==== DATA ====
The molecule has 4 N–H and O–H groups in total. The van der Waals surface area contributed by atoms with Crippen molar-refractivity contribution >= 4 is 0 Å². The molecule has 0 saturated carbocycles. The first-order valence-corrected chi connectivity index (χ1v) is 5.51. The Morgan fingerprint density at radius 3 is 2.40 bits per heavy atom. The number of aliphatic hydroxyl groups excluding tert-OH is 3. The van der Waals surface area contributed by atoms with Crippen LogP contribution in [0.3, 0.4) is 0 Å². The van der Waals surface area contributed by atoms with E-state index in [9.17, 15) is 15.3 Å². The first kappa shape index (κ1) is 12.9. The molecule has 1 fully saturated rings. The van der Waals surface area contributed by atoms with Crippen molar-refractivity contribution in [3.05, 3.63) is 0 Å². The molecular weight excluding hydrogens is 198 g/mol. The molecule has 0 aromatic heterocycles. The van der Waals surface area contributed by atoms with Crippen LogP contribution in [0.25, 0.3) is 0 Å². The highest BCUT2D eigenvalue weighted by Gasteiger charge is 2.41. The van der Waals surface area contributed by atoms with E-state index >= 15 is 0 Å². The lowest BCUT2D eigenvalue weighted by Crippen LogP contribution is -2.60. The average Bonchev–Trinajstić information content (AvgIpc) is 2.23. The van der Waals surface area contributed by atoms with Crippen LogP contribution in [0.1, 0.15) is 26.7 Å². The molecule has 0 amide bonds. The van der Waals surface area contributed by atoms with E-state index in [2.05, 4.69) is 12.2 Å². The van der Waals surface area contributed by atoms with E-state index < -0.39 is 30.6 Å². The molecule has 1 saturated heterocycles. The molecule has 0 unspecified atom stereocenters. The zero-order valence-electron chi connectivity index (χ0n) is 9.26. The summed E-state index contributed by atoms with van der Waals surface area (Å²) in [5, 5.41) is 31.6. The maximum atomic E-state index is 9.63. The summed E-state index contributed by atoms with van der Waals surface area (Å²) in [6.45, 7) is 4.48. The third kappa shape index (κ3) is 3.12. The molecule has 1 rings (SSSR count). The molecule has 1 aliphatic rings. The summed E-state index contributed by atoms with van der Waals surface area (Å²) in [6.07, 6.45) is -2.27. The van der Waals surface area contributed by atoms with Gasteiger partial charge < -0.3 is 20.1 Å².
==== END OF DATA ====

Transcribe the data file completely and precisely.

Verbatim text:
The molecule has 4 N–H and O–H groups in total. The van der Waals surface area contributed by atoms with Crippen molar-refractivity contribution >= 4 is 0 Å². The molecule has 0 saturated carbocycles. The first-order valence-corrected chi connectivity index (χ1v) is 5.51. The Morgan fingerprint density at radius 3 is 2.40 bits per heavy atom. The number of aliphatic hydroxyl groups excluding tert-OH is 3. The van der Waals surface area contributed by atoms with Crippen LogP contribution in [0.3, 0.4) is 0 Å². The van der Waals surface area contributed by atoms with E-state index in [9.17, 15) is 15.3 Å². The first kappa shape index (κ1) is 12.9. The molecule has 1 fully saturated rings. The van der Waals surface area contributed by atoms with Crippen molar-refractivity contribution in [3.05, 3.63) is 0 Å². The molecular weight excluding hydrogens is 198 g/mol. The molecule has 0 aromatic heterocycles. The van der Waals surface area contributed by atoms with Crippen LogP contribution in [0.25, 0.3) is 0 Å². The highest BCUT2D eigenvalue weighted by Gasteiger charge is 2.41. The van der Waals surface area contributed by atoms with E-state index >= 15 is 0 Å². The lowest BCUT2D eigenvalue weighted by Crippen LogP contribution is -2.60. The average Bonchev–Trinajstić information content (AvgIpc) is 2.23. The van der Waals surface area contributed by atoms with Crippen LogP contribution in [0.1, 0.15) is 26.7 Å². The molecule has 0 amide bonds. The van der Waals surface area contributed by atoms with E-state index in [2.05, 4.69) is 12.2 Å². The van der Waals surface area contributed by atoms with E-state index < -0.39 is 30.6 Å². The molecule has 1 saturated heterocycles. The molecule has 0 unspecified atom stereocenters. The zero-order valence-electron chi connectivity index (χ0n) is 9.26. The summed E-state index contributed by atoms with van der Waals surface area (Å²) in [5, 5.41) is 31.6. The maximum atomic E-state index is 9.63. The summed E-state index contributed by atoms with van der Waals surface area (Å²) in [6.45, 7) is 4.48. The third kappa shape index (κ3) is 3.12. The molecule has 1 rings (SSSR count). The molecule has 1 aliphatic rings. The summed E-state index contributed by atoms with van der Waals surface area (Å²) in [6.07, 6.45) is -2.27. The van der Waals surface area contributed by atoms with Gasteiger partial charge < -0.3 is 20.1 Å².